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My set up was done to pass IBR style rally technical inspections (needless to say this plastic strapped on tank will not - if that is a concern)

I used the main tank vent "hole" to plumb in the aux tank - there is a little rubber flapper valve in the red junction I removed and VERY carefully reamed the 1/8'ish hole in the top of the tank and in the red plastic junction. The vent line to the canister is simply plugged, the entire fuel system vents via the aux. tank. It works very well - the aux tank is drawn into the main tank "first" - then the main tank is used. My fuel gauge works with this set-up; shows a full tank as the Aux tank is used then counts down the main tank.

I built the aux tank brackets out of aluminum bar stock and incorporated an Alt Rider rear rack plate to hold the "rally case". I'm VERY happy with the set-up; the seal at the tank/red junction do-dad is sensitive (assemble dry/don't over tighten) but I've had no leaks. The Aux tank has a shut off valve, but it must remain open at all times (while running) to vent the fuel system.

If the aux tank is full, you can get a few fumes leaching out into the garage - I've learned to simply make sure I "land" at home with little or no fuel in the aux tank. The other thing with this set-up is to NOT overfill the main tank and spill fuel into the overflow canister - that will also give you undesirable fumes because the fuel cannot be drawn via the disconnected tank vent.


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Discussion Starter · #23 ·
While I have nothing against IBR I could care less about their standards as I do not participate. I have put in days that easily meet or exceed the requirements for a certificate but honestly paying $50 for them to give me a piece of paper that certifies what have done is a waste of $50.

Even if I were following IBR standards, I am grossly over the allowable 11 gallon limit the second I connect a 12L slave to the GSA's 33L main tank. My slave tank is not baffled and is over the 1-gallon limitation for no baffles needed. Funny thing is I could throw in a piece of tank foam or piece aluminum angle and say it's now got a baffle. Since the IBR does not specifically spell out what or how baffles are to be installed or configure it and interpretation. When it comes to tank itself again there is no build standard it's the discretion of the inspector to approve or deny. You do not have to prove what material or thickness is used the inspector pushes on the tank to see if it deflects too much. Very scientific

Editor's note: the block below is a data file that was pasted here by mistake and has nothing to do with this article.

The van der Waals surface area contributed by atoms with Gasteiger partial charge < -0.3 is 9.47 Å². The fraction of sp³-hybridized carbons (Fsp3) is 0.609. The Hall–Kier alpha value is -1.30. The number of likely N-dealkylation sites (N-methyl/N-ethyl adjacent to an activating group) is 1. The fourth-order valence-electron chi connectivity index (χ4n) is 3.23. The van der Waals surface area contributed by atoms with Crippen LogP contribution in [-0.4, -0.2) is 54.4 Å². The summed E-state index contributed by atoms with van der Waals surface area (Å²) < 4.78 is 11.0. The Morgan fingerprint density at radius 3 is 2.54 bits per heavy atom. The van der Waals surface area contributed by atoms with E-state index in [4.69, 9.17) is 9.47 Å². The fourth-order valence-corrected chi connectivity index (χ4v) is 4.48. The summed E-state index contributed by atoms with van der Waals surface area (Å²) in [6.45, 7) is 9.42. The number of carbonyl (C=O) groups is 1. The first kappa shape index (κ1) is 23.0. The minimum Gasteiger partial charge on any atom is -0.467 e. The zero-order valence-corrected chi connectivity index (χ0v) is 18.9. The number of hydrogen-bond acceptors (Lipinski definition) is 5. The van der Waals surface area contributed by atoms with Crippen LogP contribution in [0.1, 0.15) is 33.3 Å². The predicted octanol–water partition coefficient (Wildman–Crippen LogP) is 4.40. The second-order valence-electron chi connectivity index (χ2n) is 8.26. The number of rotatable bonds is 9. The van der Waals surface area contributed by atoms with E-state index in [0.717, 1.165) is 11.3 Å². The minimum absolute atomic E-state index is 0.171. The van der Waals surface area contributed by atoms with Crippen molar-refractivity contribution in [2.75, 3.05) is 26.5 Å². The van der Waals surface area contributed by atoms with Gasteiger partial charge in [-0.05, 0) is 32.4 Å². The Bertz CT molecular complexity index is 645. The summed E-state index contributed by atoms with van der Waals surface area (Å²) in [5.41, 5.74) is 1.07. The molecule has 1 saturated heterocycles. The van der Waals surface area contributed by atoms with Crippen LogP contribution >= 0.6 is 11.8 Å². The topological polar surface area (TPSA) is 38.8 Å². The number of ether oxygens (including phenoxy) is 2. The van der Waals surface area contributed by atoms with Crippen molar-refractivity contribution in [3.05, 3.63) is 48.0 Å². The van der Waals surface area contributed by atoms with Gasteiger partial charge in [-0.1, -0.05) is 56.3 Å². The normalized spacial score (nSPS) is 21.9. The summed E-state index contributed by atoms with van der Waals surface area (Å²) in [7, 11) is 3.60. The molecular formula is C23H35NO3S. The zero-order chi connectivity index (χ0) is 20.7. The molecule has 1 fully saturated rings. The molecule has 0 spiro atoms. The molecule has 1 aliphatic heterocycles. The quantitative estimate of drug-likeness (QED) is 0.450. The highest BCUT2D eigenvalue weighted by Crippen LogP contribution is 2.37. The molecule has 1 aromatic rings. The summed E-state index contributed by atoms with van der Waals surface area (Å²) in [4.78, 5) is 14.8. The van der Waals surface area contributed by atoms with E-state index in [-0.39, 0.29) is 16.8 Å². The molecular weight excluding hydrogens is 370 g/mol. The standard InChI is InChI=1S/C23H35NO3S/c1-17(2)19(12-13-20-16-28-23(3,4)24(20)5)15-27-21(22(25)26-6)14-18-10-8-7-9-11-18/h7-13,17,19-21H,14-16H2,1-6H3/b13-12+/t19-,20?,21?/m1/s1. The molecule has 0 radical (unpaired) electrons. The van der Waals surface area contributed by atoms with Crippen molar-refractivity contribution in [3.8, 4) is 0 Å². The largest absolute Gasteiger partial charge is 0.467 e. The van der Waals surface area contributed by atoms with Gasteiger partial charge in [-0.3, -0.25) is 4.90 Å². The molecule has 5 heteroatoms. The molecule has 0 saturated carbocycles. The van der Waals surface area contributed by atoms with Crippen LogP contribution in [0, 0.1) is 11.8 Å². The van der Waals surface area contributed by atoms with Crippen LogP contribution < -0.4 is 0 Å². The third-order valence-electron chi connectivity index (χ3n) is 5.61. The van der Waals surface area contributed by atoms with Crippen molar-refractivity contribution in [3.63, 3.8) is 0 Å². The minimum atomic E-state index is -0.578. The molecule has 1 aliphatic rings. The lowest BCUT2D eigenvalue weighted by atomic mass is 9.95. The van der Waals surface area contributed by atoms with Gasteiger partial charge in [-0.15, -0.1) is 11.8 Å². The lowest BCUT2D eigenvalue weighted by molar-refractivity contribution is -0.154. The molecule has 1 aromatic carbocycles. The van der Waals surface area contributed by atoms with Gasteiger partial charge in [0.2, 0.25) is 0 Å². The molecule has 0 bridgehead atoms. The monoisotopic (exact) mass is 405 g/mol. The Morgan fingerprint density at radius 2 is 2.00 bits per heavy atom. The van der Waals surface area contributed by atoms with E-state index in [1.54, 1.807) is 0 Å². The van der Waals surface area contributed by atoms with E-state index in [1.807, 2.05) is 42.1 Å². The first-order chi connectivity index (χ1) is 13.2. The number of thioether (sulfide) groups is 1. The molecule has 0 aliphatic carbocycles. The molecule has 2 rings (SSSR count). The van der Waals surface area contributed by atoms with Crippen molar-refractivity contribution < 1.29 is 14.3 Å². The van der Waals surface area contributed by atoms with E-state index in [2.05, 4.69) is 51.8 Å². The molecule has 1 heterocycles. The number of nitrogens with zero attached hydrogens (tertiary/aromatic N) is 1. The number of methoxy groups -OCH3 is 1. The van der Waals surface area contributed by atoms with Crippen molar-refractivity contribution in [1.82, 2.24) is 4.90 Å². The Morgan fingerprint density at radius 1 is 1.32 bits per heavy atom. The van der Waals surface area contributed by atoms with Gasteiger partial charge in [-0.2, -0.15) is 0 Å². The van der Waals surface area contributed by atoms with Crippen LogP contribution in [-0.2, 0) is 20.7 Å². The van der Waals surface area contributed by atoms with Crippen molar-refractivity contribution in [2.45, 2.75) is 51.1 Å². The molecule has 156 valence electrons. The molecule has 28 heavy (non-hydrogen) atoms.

I'm not sure why people are so accepting of a paper-thin aluminum cylinder as a "safe" vessel, but a Coast Guard approved thick plastic tank designed to carry gasoline creates such a fuss. I had one of the spun aluminum tanks and they are not thick, and you can dent them if you push or squeeze then hard enough.
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While I have nothing against IBR I could care less about their standards as I do not participate. I have put in days that easily meet or exceed the requirements for a certificate but honestly paying $50 for them to give me a piece of paper that certifies what have done is a waste of $50.

Even if I were following IBR standards, I am grossly over the allowable 11 gallon limit the second I connect a 12L slave to the GSA's 33L main tank. My slave tank is not baffled and is over the 1-gallon limitation for no baffles needed. Funny thing is I could throw in a piece of tank foam or piece aluminum angle and say it's now got a baffle. Since the IBR does not specifically spell out what or how baffles are to be installed or configure it and interpretation. When it comes to tank itself again there is no build standard it's the discretion of the inspector to approve or deny. You do not have to prove what material or thickness is used the inspector pushes on the tank to see if it deflects too much. Very scientific

I'm not sure why people are so accepting of a paper-thin aluminum cylinder as a "safe" vessel, but a Coast Guard approved thick plastic tank designed to carry gasoline creates such a fuss. I had one of the spun aluminum tanks and they are not thick, and you can dent them if you push or squeeze then hard enough.
'
To clarify - the IBR technical inspection is used for competitive rally's - not certificates - that's just riding - competitive rallies are an entirely different thing - not everybody's cut of tea to push the envelope - it's best described as a scavenger hunt on steroids, rode under difficult time constants in any weather and down virtually any style/condition of road (summit of Mt Evans at o'dark thirty) - rides beyond anything you'd do for a certificate. The IBR (and most other rally organizations) require an aux fuel cell to be metal, attached firmly to the bike, etc - it's all about not catching fire 😉 I assure you; this tank is not going to dent if you push on it or "squeeze it hard enough" - the baffle consists of an aluminum divider with holes - your summarization of an IBR tech inspection is far from accurate, the rules are well specified while allowing for creative flexibility - not much different than any motorsports rule book.